Starvation

The past comes back sometimes in ways that I can never anticipate.  Cleaning out my childhood room, for instance, held some memories that punched me in the stomach.  Memories that I’d thought were buried.  You see, forgetfulness is a drug that I’ve enjoyed for a long time.  To cope with the trauma from my childhood, my mind clamped down hard, like an iron wall, on several of my most painful memories.  But sometimes a crow bar gets in there and pries a hole underneath that iron wall.  A hole that lets painful memories seep in under the gap.

That’s what happened when I cleaned through my stuff in my parents’ house (finally!) a few weekends ago.  For nearly as long as I’ve been able to write, I’ve been journaling.  When there was no one else to listen to, to talk to about anything, I had my best friend, my journal, to tell my thoughts and confusion to.  Well, I found one of these journals the other day.  An old school journal, I almost threw it out thinking that it held nothing of importance or value.  But, since I’m a pack rat who never throws anything away without intense consideration, naturally I had to peek inside.

I kind of wish I hadn’t.

I’ve always been incredibly protective of my food.  Nothing makes my eyebrows raise and my nostrils flare faster than when someone snags a bite from my plate without asking.  Nothing makes me grumpier than being super hungry.

When I was little, I was constantly hungry.  Constantly.  There was always a deep, gnawing, painful hunger in the pit of my stomach. And sometimes, when I’d get food all to myself, I’d scarf it so fast I nearly made myself sick.

That day, at my parents’ house, I found a journal entry that explained why.  In the innocent voice of my 7 year old self, I read about how I gave away my last fish stick to my brother, because he needed it more than me.  Because I remembered that if I didn’t give him my food, he’d take it.  If my mom bought me chocolate milk, he’d drink it.  If someone made me a birthday cake, he’d lick all the icing off before I even got a chance to see it.  He “needed” more food than me, he needed the food “more” than me, and to me, that “logic” made perfect sense.

So I gave him more food.  I gave him my food.  And the gnawing emptiness in my stomach continued to grumble, desperate for someone to pay attention to it.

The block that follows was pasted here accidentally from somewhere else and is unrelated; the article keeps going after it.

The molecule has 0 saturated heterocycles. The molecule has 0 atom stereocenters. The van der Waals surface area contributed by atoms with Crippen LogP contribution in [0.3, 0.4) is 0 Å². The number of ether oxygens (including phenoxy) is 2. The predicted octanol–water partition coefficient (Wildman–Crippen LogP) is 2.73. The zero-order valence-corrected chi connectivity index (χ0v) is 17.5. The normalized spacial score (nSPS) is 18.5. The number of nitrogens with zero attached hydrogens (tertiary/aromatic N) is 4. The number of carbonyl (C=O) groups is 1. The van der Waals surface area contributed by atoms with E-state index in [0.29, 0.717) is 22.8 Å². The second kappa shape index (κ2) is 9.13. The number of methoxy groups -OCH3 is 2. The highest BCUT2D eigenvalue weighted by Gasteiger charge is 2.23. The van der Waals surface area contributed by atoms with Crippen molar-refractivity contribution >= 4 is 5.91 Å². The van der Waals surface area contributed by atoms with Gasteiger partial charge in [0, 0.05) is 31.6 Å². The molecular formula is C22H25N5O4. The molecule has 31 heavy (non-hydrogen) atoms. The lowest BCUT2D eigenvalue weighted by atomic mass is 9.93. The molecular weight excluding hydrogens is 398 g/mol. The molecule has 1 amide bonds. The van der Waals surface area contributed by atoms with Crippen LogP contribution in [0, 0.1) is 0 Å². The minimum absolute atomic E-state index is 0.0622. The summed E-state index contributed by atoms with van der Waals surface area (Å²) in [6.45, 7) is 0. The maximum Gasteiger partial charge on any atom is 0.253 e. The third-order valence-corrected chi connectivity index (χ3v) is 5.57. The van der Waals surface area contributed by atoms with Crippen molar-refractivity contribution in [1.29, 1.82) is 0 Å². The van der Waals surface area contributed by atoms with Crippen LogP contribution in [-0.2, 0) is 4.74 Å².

For most of my life, I felt starved; starved for attention, starved for food, starved for love. I guess now I know why I have to fight the beast within me every time someone asks me for one of my french fries…

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Body Armor

So what do you put on to protect yourself?  To tell yourself that it doesn’t hurt?  To deflect all the pain, everything that’s happened to you over the years?  Is it a tough exterior?  An “I don’t care attitude?”  Do some people call you a bitch?  Do you put up walls, keep people away, not let people touch you?

Does your back clench up anytime someone sneaks up behind you?  Coiled with the pain of decades, all the times that one person touched you, caressed you, sickening your stomach and twisting your life?

My body armor was strong.  It was deflective, off-putting, full of biting humor that kept people at a distance or shoved them away with intense force if they stepped too close.  Like fire I scorched the people who surrounded me, singeing them with my harsh words.  Words.  Like a sword I learned to wield them well.  Maybe if I said the right thing, was persuasive enough, convincing enough, he wouldn’t hurt me anymore.  For years I perfected this armor.  Sharpened the steel and added on layers.  It was indefensible, indestructive, like Captain America’s shield, it was a metal that nothing could penetrate.

There was only one flaw in this armor, in this, my brilliant plan.  One day, I realized that I no longer wanted the armor, that I no longer needed the armor, now that my attackers were nothing but shapes of the past.  So I threw the armor off, stripped the chainmail down.

And oh the pain.  The pain when it came off.  The rust stains and scrapes that it left on my skin.  My vulnerable, squishy, soft, pale skin.  Like a wounded slug I lay exposed, my heart wide open to the elements.  The pain was so harsh at first that I thought I’d never make it through, never be able to stand it.  I longed to hide back inside the dark, cool depths of my armor.

But it was time to face the world as I was.  Vulnerable and with honesty.  Time to cast off the coping mechanisms I’d used for so long to survive.

Sans armor, it was time to be me.